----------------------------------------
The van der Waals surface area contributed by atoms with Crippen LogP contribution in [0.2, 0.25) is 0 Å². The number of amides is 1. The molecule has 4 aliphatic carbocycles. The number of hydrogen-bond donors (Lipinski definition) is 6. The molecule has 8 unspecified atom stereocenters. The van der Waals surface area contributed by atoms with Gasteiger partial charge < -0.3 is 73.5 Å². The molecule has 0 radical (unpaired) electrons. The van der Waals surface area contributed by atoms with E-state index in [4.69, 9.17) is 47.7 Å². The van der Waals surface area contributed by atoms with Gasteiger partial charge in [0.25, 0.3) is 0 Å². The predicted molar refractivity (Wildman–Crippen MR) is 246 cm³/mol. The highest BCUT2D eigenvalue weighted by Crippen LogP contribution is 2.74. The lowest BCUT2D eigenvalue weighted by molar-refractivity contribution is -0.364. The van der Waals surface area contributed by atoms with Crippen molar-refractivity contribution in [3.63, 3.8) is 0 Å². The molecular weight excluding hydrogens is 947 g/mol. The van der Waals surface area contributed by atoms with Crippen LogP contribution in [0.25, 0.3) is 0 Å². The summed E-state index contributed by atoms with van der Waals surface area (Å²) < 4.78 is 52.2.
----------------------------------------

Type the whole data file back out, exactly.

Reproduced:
The van der Waals surface area contributed by atoms with Crippen LogP contribution in [0.2, 0.25) is 0 Å². The number of amides is 1. The molecule has 4 aliphatic carbocycles. The number of hydrogen-bond donors (Lipinski definition) is 6. The molecule has 8 unspecified atom stereocenters. The van der Waals surface area contributed by atoms with Gasteiger partial charge < -0.3 is 73.5 Å². The molecule has 0 radical (unpaired) electrons. The van der Waals surface area contributed by atoms with E-state index in [4.69, 9.17) is 47.7 Å². The van der Waals surface area contributed by atoms with Gasteiger partial charge in [0.25, 0.3) is 0 Å². The predicted molar refractivity (Wildman–Crippen MR) is 246 cm³/mol. The highest BCUT2D eigenvalue weighted by Crippen LogP contribution is 2.74. The lowest BCUT2D eigenvalue weighted by molar-refractivity contribution is -0.364. The van der Waals surface area contributed by atoms with Crippen molar-refractivity contribution in [3.63, 3.8) is 0 Å². The molecular weight excluding hydrogens is 947 g/mol. The van der Waals surface area contributed by atoms with Crippen LogP contribution in [0.25, 0.3) is 0 Å². The summed E-state index contributed by atoms with van der Waals surface area (Å²) < 4.78 is 52.2.